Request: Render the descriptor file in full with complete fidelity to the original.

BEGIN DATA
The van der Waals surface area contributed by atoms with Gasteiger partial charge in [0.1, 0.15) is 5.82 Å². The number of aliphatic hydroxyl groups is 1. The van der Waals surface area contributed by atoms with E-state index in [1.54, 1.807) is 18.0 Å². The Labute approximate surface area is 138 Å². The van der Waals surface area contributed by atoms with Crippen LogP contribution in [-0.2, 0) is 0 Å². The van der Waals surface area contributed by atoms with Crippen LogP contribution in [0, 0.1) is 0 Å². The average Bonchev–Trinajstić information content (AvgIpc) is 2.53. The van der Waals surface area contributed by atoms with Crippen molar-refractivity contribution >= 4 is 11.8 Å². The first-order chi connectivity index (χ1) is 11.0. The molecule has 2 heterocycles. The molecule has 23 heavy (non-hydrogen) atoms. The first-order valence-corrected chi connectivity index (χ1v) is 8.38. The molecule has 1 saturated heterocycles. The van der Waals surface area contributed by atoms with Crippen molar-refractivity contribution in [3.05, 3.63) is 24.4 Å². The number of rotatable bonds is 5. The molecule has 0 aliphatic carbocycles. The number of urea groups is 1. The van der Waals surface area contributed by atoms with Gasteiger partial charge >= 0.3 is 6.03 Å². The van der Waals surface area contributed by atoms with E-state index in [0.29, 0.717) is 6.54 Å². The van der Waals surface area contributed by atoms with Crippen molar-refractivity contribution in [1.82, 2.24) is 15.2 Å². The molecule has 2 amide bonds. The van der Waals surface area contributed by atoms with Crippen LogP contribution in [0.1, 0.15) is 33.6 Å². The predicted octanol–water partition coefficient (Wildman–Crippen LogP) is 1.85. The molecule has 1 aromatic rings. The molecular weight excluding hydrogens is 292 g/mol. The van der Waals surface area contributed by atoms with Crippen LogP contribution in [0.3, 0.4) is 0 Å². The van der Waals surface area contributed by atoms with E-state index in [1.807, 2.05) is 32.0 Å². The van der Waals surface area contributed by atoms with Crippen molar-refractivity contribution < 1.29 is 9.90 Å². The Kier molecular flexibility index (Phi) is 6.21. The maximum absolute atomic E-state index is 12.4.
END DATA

The van der Waals surface area contributed by atoms with Gasteiger partial charge in [0.1, 0.15) is 5.82 Å². The number of aliphatic hydroxyl groups is 1. The van der Waals surface area contributed by atoms with E-state index in [1.54, 1.807) is 18.0 Å². The Labute approximate surface area is 138 Å². The van der Waals surface area contributed by atoms with Crippen LogP contribution in [-0.2, 0) is 0 Å². The van der Waals surface area contributed by atoms with Crippen LogP contribution in [0, 0.1) is 0 Å². The average Bonchev–Trinajstić information content (AvgIpc) is 2.53. The van der Waals surface area contributed by atoms with Crippen molar-refractivity contribution >= 4 is 11.8 Å². The first-order chi connectivity index (χ1) is 11.0. The molecule has 2 heterocycles. The molecule has 23 heavy (non-hydrogen) atoms. The first-order valence-corrected chi connectivity index (χ1v) is 8.38. The molecule has 1 saturated heterocycles. The van der Waals surface area contributed by atoms with Crippen molar-refractivity contribution in [3.05, 3.63) is 24.4 Å². The number of rotatable bonds is 5. The molecule has 0 aliphatic carbocycles. The number of urea groups is 1. The van der Waals surface area contributed by atoms with Gasteiger partial charge >= 0.3 is 6.03 Å². The van der Waals surface area contributed by atoms with E-state index in [0.29, 0.717) is 6.54 Å². The van der Waals surface area contributed by atoms with Crippen molar-refractivity contribution in [1.82, 2.24) is 15.2 Å². The molecule has 2 amide bonds. The van der Waals surface area contributed by atoms with Crippen LogP contribution in [0.1, 0.15) is 33.6 Å². The predicted octanol–water partition coefficient (Wildman–Crippen LogP) is 1.85. The molecule has 1 aromatic rings. The molecular weight excluding hydrogens is 292 g/mol. The van der Waals surface area contributed by atoms with Crippen LogP contribution in [0.3, 0.4) is 0 Å². The van der Waals surface area contributed by atoms with E-state index in [1.807, 2.05) is 32.0 Å². The van der Waals surface area contributed by atoms with Crippen molar-refractivity contribution < 1.29 is 9.90 Å². The Kier molecular flexibility index (Phi) is 6.21. The maximum absolute atomic E-state index is 12.4.